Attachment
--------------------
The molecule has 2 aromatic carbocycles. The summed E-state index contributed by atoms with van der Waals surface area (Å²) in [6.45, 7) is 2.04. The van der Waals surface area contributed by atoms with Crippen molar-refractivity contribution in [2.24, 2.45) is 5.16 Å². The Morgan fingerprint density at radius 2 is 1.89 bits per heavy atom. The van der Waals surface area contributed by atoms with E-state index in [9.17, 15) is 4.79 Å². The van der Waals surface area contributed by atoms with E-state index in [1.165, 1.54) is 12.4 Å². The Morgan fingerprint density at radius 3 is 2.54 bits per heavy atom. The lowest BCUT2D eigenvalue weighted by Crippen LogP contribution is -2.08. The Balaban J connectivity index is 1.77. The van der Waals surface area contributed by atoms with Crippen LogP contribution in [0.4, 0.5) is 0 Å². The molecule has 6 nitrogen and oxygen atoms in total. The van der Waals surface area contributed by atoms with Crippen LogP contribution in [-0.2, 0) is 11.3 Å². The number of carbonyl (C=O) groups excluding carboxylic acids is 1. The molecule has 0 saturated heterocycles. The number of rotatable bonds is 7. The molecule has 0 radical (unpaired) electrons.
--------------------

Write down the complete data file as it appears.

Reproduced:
The molecule has 2 aromatic carbocycles. The summed E-state index contributed by atoms with van der Waals surface area (Å²) in [6.45, 7) is 2.04. The van der Waals surface area contributed by atoms with Crippen molar-refractivity contribution in [2.24, 2.45) is 5.16 Å². The Morgan fingerprint density at radius 2 is 1.89 bits per heavy atom. The van der Waals surface area contributed by atoms with E-state index in [9.17, 15) is 4.79 Å². The van der Waals surface area contributed by atoms with E-state index in [1.165, 1.54) is 12.4 Å². The Morgan fingerprint density at radius 3 is 2.54 bits per heavy atom. The lowest BCUT2D eigenvalue weighted by Crippen LogP contribution is -2.08. The Balaban J connectivity index is 1.77. The van der Waals surface area contributed by atoms with Crippen LogP contribution in [0.4, 0.5) is 0 Å². The molecule has 6 nitrogen and oxygen atoms in total. The van der Waals surface area contributed by atoms with Crippen LogP contribution in [-0.2, 0) is 11.3 Å². The number of carbonyl (C=O) groups excluding carboxylic acids is 1. The molecule has 0 saturated heterocycles. The number of rotatable bonds is 7. The molecule has 0 radical (unpaired) electrons.